All electrophysiological experiments in this study were performed at room temperature using an EPC 10 amplifier with the Patchmaster software (HEKA Elektronik, Lambrecht, Germany). For whole-cell recordings, voltage errors were minimized using 80% series resistance compensation, and the capacitance artifact was canceled using the computer-controlled circuitry of the patch-clamp amplifier. Current was sampled at 10 kHz and filtered at 2.9 kHz. Patch pipettes were pulled from borosilicate glass and fire-polished to a resistance of 3 to 6 megohms. To evoke centipede KV currents (Shal, Shaker, Eag, and Shab for example), a holding potential of −80 mV was used, from which a testing pulse to 0 mV was applied. To evoke centipede Slowpoke currents, the testing pulse of over 220 mV was applied. The conductance-voltage curve was determined from currents in response to a series of voltage steps starting from a deep hyperpolarized voltage. The concentration-response relationship determined using a solution exchanger (RSC-200, Biological Science Instruments) with eight separate tubes to deliver different concentrations of SsTx. The tube number sent by the solution exchanger was fed into an analog input port of the EPC 10 patch-clamp amplifier, and the current was recorded simultaneously. The stable current amplitude at different concentrations was recorded. To record the centipede KV channels, the pipette solution contained 160 mM KCl, 5 mM MgCl2, and 5 mM Hepes; pH was adjusted to 7.2 with KOH. Bath solution contained 160 mM NaCl, 2.5 mM KCl, 2 mM CaCl2, 1 mM MgCl2, 10 mM glucose, and 10 mM Hepes; pH was adjusted to 7.2 with NaOH.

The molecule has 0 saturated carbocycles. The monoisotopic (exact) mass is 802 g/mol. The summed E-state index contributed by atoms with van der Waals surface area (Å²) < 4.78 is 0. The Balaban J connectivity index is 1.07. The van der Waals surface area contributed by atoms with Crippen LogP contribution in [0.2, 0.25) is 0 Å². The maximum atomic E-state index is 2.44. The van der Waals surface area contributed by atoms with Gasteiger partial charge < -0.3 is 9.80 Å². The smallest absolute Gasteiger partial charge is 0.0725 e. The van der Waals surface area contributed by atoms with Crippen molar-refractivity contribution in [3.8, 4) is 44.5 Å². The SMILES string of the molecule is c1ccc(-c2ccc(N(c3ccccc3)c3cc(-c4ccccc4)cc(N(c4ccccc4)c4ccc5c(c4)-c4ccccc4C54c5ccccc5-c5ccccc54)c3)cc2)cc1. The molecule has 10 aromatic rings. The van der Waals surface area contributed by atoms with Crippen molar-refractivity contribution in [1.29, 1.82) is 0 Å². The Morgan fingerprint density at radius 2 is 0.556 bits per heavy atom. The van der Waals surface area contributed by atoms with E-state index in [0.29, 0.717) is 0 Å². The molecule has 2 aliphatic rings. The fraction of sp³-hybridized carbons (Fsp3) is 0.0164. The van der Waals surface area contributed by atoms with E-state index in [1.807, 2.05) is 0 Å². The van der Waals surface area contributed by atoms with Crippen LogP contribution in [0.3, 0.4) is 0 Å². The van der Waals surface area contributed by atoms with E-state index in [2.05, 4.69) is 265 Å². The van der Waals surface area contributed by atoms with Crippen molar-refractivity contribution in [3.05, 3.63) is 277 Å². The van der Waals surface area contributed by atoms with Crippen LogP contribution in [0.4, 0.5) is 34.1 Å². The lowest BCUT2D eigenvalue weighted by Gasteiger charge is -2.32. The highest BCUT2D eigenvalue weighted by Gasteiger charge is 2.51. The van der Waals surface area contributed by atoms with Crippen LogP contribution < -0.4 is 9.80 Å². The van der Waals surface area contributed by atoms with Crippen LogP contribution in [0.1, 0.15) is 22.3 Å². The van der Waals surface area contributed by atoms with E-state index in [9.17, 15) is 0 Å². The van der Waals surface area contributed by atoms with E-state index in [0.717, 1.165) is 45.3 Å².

Isolation and patch-clamp recording of centipede DUM neurons

The S. subspinipes DUM neurons were acutely dissociated and maintained in a short-term primary culture according to the procedures below. Briefly, the ganglia of the centipede were dissected and placed in sterile Ca2+-free Hanks’ balanced salt solution (HBSS; Sigma-Aldrich, USA). The ganglia were then washed twice and incubated for 20 min in HBSS containing type I collagenase (0.5 mg/ml) and trypsin (0.5 mg/ml) at 28°C. The cells were centrifuged at 900 rpm for 5 min and subsequently washed three times with SF-900 medium (Gibco, Life Technologies, USA) containing 5% fetal bovine serum and then dispersed mechanically by pipetting. The single-cell suspension was then allowed to adhere to glass coverslips for 3 hours at 28°C. Large tear-shaped DUM neurons were selected for patch clamp recordings.

To record sodium currents, pipette solution contained 20 mM NaCl, 135 mM CsF, 1 mM MgCl2, 5 mM EGTA, 10 mM glucose, and 10 mM Hepes; pH was adjusted to 7.4 with CsOH. The external solution contained 130 mM NaCl, 5 mM CsCl, 20 mM TEA-Cl, 1.8 mM CaCl2, 5 mM 4-aminopyridine, 0.01 mM verapamil-HCl, 0.1 mM NiCl2, 1 mM CdCl2, and 10 mM Hepes; pH was adjusted to 7.4 with NaOH. A holding potential of −80 mV was used, from which a testing pulse of −10 mV was applied.